Jouvet and coworkers reported that PhOH–(NH3)n with more than five ammonia molecules are proton-transferred species in the ground state. That is to say, in the case of PhOH–(NH3)n with six or more ammonia molecules, the most stable ground-state structure is the zwitterionic structure PhO–NH4+(NH3)n−1. They concluded that the GSPT reaction would occur in clusters with n ≥ 6. This conclusion, however, was based on rather indirect information concerning the electronic states, i.e., the change in IP between n = 5 and 6. Therefore, structural information for PhOH–(NH3)n (n ≥ 6) clusters is desirable. Infrared (IR) spectroscopy is a powerful tool to examine structural changes since it can directly monitor the nature of chemical bonds. The structures of hydrogen-bonded networks formed by NH3 molecules around the phenolic OH group are probed by the OH and NH stretching vibrations in the 3 μm region. These vibrations, in fact, have successfully been interrogated in nonreactive hydrated systems, such as PhOH–(H2O)n, to reveal the growth of a hydrogen-bonded network structure on the basis of characteristic band shifts of the OH stretching vibrations, and so forth. The OH stretching vibration, however, shows extensive broadening in the case of strong hydrogen bonding, as can be found in reactive systems, which results in a loss of structural information. In addition, the NH stretching vibrations are not as suitable as OH stretches because of an overlap due to the number of NH bonds, small shifts, weak band intensities, and anharmonic splitting caused by the bending mode. Thus, solvation structures of NH3 are not determined with ease if only the XH (X = O, N) stretching vibrations are analyzed. However, IR spectroscopy of the skeletal vibrations is widely used to investigate structures and reactions because the spectral features in this region can remain sharp, and can provide considerable structural information, even in the bulk. This advantage should also be true for gas-phase clusters in which a reaction is expected. In the present case of the GSPT reaction, the OH bond dissociation is expected to have large effects on the IR spectra in several vibrational bands. For example, the C–O–H bending mode should disappear, the C–O stretching mode should change to reflect a larger double-bond character, the C–C ring modes are expected to reflect any change in the aromaticity of the ring, and so forth.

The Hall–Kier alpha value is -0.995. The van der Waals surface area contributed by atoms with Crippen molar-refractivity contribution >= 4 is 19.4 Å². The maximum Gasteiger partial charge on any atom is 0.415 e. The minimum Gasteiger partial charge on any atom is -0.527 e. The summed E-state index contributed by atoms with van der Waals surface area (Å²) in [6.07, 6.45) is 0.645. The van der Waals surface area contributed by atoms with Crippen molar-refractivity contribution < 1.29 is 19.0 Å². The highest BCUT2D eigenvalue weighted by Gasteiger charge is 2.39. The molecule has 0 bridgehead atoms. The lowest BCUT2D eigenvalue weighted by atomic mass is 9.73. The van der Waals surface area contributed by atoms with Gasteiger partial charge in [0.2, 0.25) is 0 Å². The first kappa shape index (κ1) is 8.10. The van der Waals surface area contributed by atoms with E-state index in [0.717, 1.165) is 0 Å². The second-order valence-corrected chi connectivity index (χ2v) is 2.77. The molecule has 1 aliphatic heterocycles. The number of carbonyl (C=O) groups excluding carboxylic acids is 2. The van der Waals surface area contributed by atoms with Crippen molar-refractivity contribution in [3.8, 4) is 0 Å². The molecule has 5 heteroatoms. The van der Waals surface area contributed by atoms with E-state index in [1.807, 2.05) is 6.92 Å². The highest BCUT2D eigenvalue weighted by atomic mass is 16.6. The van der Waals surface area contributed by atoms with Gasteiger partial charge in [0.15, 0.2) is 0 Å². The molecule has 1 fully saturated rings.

In our previous work, well-structured spectra were observed in the two-photon excitation spectrum for PhOH–(NH3)n clusters.27 UV excitation and ionization via broad absorptions induce transitions to a high-energy portion of the potential surface. The large excess energy implemented by the excitation processes causes evaporation, which results in the loss of size selectivity. To suppress excess energy, two-color two-photon ionization was adopted, whose total energy was set to be as close as possible to the reported ionization potential of the clusters. This procedure should enhance the size selectivity of the measurement.